Aid v. t. [imp. & p. p. Aided p. pr. & vb. n. Aiding.] To support, either by furnishing strength or means in coöperation to effect a purpose, or to prevent or to remove evil; to help; to assist.
You speedy helpers . . .
Appear and aid me in this enterprise. --Shak.
Syn: -- To help; assist; support; sustain; succor; relieve; befriend; coöperate; promote. See Help.
1. Help; succor; assistance; relief.
An unconstitutional mode of obtaining aid. --Hallam.
2. The person or thing that promotes or helps in something done; a helper; an assistant.
It is not good that man should be alone; let us make unto him an aid like unto himself. --Tobit viii. 6.
3. Eng. Hist. A subsidy granted to the king by Parliament; also, an exchequer loan.
4. Feudal Law A pecuniary tribute paid by a vassal to his lord on special occasions.
5. An aid-de-camp, so called by abbreviation; as, a general's aid.
Aid prayer Law, a proceeding by which a defendant beseeches and claims assistance from some one who has a further or more permanent interest in the matter in suit.
To pray in aid, to beseech and claim such assistance.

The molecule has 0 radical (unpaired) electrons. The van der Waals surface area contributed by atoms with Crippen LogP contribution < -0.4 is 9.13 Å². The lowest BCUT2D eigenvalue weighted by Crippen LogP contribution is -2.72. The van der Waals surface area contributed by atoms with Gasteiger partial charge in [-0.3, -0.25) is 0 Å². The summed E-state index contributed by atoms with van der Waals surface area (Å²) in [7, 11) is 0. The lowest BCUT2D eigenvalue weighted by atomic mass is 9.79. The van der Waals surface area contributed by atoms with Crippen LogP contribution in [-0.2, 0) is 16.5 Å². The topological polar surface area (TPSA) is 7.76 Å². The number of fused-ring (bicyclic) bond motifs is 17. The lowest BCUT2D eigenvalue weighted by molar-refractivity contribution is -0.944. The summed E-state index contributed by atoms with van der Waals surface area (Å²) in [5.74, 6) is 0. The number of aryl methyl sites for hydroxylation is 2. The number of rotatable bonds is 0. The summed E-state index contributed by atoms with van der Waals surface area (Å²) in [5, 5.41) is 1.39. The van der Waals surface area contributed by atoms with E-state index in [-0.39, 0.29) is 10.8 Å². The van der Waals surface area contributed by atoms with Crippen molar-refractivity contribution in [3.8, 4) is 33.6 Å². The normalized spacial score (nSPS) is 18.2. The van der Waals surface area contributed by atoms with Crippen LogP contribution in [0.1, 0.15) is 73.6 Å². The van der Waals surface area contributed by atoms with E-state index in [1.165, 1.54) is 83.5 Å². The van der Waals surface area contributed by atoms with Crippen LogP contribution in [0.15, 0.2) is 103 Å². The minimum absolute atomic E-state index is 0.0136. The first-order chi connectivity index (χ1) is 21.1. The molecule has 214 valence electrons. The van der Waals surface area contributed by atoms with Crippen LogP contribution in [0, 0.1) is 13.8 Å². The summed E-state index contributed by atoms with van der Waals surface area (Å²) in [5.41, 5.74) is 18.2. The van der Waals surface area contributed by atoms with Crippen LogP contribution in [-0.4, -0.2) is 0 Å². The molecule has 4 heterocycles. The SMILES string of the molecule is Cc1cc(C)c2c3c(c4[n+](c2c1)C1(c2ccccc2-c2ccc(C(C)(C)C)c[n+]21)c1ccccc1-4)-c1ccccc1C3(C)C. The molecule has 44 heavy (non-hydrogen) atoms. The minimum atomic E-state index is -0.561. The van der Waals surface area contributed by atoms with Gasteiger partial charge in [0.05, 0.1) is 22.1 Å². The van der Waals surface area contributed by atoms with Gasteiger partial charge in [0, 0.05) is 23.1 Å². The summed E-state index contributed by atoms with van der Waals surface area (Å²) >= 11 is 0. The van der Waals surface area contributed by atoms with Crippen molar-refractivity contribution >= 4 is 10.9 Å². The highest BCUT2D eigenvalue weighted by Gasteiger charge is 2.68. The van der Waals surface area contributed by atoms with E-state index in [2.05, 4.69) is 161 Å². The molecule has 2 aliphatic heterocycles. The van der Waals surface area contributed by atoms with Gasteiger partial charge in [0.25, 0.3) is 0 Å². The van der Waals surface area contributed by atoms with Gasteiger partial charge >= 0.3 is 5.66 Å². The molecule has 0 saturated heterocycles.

n 1: a resource; "visual aids in teaching"; "economic assistance
to depressed areas" [syn: assistance, help]
2: the activity of contributing to the fulfillment of a need or
furtherance of an effort or purpose; "he gave me an assist
with the housework"; "could not walk without assistance";
"rescue party went to their aid"; "offered his help in
unloading" [syn: assist, assistance, help]
3: a gift of money to support a worthy person or cause [syn: economic
4: the work of caring for or attending to someone or something;
"no medical care was required"; "the old car needed
constant attention" [syn: care, attention, tending]
v 1: give help or assistance; be of service; "Everyone helped out
during the earthquake"; "Can you help me carry this
table?"; "She never helps around the house" [syn: help,
2: improve the condition of; "These pills will help the
patient" [syn: help]